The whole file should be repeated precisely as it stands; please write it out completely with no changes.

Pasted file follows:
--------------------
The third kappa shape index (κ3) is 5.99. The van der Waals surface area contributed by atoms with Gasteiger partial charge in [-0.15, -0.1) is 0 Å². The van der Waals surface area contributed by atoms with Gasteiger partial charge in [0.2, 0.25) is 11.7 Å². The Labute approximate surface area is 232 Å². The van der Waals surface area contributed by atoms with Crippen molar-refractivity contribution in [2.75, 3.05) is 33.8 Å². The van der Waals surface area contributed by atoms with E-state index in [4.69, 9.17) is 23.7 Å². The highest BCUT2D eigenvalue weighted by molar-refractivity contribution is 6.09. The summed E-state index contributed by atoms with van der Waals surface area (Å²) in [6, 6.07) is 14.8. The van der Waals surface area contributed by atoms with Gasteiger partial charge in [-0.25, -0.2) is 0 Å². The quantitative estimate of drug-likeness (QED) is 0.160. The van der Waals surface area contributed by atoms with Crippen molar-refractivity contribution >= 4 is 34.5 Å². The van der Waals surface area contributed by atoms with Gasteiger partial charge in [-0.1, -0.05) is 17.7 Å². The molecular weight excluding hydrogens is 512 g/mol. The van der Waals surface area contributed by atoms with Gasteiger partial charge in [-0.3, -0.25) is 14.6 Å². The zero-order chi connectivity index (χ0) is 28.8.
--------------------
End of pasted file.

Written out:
The third kappa shape index (κ3) is 5.99. The van der Waals surface area contributed by atoms with Gasteiger partial charge in [-0.15, -0.1) is 0 Å². The van der Waals surface area contributed by atoms with Gasteiger partial charge in [0.2, 0.25) is 11.7 Å². The Labute approximate surface area is 232 Å². The van der Waals surface area contributed by atoms with Crippen molar-refractivity contribution in [2.75, 3.05) is 33.8 Å². The van der Waals surface area contributed by atoms with E-state index in [4.69, 9.17) is 23.7 Å². The highest BCUT2D eigenvalue weighted by molar-refractivity contribution is 6.09. The summed E-state index contributed by atoms with van der Waals surface area (Å²) in [6, 6.07) is 14.8. The van der Waals surface area contributed by atoms with Gasteiger partial charge in [-0.25, -0.2) is 0 Å². The quantitative estimate of drug-likeness (QED) is 0.160. The van der Waals surface area contributed by atoms with Crippen molar-refractivity contribution >= 4 is 34.5 Å². The van der Waals surface area contributed by atoms with Gasteiger partial charge in [-0.1, -0.05) is 17.7 Å². The molecular weight excluding hydrogens is 512 g/mol. The van der Waals surface area contributed by atoms with Gasteiger partial charge in [-0.3, -0.25) is 14.6 Å². The zero-order chi connectivity index (χ0) is 28.8.